Starting in May 2011, the ACC will start reporting data from this analysis to each of the more than 1,000 participating U.S. hospitals. By carefully reviewing cases that have been flagged as inappropriate, it is hoped that hospitals will learn from their mistakes and drive down the inappropriate rate, especially for elective PCIs, said Dr. Chan, a cardiologist at the Mid-America Heart Institute of Saint Luke’s Hospital in Kansas City, Mo.

The ACC collects the PCI data through the CathPCI portion of its National Cardiovascular Data Registry (NCDR). Dr. Chan and his associates rated each procedure they reviewed as appropriate, inappropriate, or uncertain based on comprehensive criteria established by an ACC expert panel (J. Am. Coll. Card. 2009;53:530-53).

Dr. Paul S. Chan

But even with feedback and review of inappropriate PCIs, the rate of these cases will probably never drop to zero, he said.

Other experts hailed the analysis and feedback program as an advance that will improve U.S. use of PCI, but they also cautioned that the findings must be interpreted carefully.

"About 25% of the interventional cases in my practice would be categorized as inappropriate," commented Dr. Edward J. McNulty, an interventional cardiologist at Kaiser Permanente in San Francisco. "I get most of my patients from surgeons or other interventional cardiologists who feel the patients are too high risk. I do a lot of left main and multivessel PCI. There is no way that I can explain on the NCDR form why I consider these patients appropriate. The NCDR data don’t allow you to appreciate nuances. The criteria tend to penalize physicians who deviate from the average [by performing] complex cases."

Additionally, the way patients’ drug use gets recorded on the day of hospitalization is problematic, as patients may stop a chronically-used drug on the day before entering the hospital and be erroneously recorded as not being on a therapy. Another issue is misclassification of symptoms, such as a patient who perceives ischemic chest pain as shortness of breath.

"I believe that inappropriate PCIs occur, and these results can certainly show signals. But within the ‘inappropriate’ procedures are some cases with mitigating circumstances," Dr. McNulty said in an interview.

"There are cases that you know are appropriate, but you can’t get at them adequately with the [NCDR] data forms," agreed Dr. William S. Weintraub, chief of cardiology at the Christiana Care Health System in Newark, Del. "We need to be very careful about what we say about any institution with inappropriate cases." The analysis results are best used to identify inappropriate cases to hospitals so that hospital staffs can closely study these cases, determine if they were truly inappropriate, and if so, to try to find the problems and fix them, Dr. Weintraub said in an interview.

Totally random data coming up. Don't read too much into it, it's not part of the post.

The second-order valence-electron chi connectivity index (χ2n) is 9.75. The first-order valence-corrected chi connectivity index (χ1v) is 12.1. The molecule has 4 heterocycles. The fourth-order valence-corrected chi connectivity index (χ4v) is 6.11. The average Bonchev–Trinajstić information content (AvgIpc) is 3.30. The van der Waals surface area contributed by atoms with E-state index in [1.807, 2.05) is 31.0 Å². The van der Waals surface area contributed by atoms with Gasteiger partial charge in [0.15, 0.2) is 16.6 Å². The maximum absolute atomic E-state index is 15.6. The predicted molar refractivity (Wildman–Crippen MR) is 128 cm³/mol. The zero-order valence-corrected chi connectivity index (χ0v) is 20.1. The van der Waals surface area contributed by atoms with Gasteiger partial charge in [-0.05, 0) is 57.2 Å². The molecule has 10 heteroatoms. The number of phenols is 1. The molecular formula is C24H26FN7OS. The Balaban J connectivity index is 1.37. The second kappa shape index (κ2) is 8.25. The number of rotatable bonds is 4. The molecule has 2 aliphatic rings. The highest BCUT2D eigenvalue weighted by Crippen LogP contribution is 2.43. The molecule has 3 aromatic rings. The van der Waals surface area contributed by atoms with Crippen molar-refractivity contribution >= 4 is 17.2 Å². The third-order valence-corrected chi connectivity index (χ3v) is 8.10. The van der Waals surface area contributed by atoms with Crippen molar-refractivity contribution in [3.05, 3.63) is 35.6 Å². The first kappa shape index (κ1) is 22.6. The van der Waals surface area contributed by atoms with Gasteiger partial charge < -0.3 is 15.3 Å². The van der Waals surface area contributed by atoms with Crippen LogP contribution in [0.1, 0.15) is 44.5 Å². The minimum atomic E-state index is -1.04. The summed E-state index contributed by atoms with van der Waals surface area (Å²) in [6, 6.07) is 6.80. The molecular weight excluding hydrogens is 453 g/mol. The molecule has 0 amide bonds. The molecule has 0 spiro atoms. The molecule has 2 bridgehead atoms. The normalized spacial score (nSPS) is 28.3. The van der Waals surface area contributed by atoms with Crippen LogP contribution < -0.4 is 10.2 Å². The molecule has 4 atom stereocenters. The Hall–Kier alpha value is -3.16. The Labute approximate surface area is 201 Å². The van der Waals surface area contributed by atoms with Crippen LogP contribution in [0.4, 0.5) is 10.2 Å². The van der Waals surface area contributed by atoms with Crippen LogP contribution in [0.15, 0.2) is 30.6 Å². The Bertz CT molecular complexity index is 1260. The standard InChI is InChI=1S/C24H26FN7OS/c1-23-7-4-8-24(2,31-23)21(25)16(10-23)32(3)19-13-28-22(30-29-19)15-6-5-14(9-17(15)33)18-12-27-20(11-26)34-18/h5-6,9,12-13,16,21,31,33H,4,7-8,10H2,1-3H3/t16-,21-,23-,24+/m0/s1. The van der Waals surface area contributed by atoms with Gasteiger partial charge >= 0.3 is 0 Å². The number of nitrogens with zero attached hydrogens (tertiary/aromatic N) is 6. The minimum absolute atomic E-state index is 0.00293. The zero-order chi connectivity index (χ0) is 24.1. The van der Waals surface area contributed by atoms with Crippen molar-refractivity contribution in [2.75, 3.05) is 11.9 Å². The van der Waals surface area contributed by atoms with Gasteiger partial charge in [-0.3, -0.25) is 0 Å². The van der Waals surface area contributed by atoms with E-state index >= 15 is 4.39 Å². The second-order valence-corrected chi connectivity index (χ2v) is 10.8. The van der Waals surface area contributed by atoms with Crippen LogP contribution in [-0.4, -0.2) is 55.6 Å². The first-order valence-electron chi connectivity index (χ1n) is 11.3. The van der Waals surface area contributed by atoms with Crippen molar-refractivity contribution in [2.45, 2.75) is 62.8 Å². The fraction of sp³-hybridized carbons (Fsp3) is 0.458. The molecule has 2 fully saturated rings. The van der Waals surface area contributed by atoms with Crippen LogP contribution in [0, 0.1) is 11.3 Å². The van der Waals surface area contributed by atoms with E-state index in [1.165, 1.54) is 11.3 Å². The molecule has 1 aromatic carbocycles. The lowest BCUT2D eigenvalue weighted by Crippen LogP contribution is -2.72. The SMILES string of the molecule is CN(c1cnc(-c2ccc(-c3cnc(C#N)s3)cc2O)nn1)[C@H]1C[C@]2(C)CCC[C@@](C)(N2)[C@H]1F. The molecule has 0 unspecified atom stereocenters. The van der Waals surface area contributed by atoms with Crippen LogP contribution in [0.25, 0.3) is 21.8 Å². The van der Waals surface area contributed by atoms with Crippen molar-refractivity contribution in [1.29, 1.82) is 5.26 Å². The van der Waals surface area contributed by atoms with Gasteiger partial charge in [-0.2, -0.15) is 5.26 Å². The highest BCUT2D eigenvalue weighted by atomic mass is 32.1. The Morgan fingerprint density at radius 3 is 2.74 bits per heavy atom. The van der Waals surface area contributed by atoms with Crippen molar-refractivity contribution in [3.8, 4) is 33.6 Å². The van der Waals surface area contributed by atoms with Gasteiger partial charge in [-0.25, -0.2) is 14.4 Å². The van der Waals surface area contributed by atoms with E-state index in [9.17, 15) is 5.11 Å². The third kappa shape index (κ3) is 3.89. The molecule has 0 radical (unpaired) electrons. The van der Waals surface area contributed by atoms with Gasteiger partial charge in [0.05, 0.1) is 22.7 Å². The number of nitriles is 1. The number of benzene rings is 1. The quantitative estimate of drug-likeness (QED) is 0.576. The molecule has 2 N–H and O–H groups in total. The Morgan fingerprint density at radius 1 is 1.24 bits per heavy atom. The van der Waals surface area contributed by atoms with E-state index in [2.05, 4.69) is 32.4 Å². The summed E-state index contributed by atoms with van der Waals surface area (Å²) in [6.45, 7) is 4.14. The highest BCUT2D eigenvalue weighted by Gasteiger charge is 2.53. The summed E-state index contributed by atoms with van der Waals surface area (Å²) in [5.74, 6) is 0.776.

The ACC expert panel published appropriateness criteria for 198 different clinical scenarios based on six separate clinical elements in February 2009. Dr. Chan and his associates applied the criteria to 500,154 U.S. cases that were treated with PCI during July 2009 through the end of September 2010. The criteria sorted cases into three categories: appropriate, inappropriate, or uncertain. Inappropriate cases were situations where the expected negative consequences of the procedure exceeded the expected benefits.

PCI performed for an acute problem (such as high-risk unstable angina or MI) occurred in 71% of the cases. In this group, 99% of the cases were rated as appropriate, 1% as inappropriate, and fewer than 1% as uncertain. The remaining 29% of PCI procedures occurred in elective cases, of which 50% were rated as appropriate, 12% as inappropriate, and 38% as uncertain, Dr. Chan reported.

The three most common reasons for rating a case as inappropriate included patients with no ischemia, patients with mild ischemia, and asymptomatic patients, he said in an interview.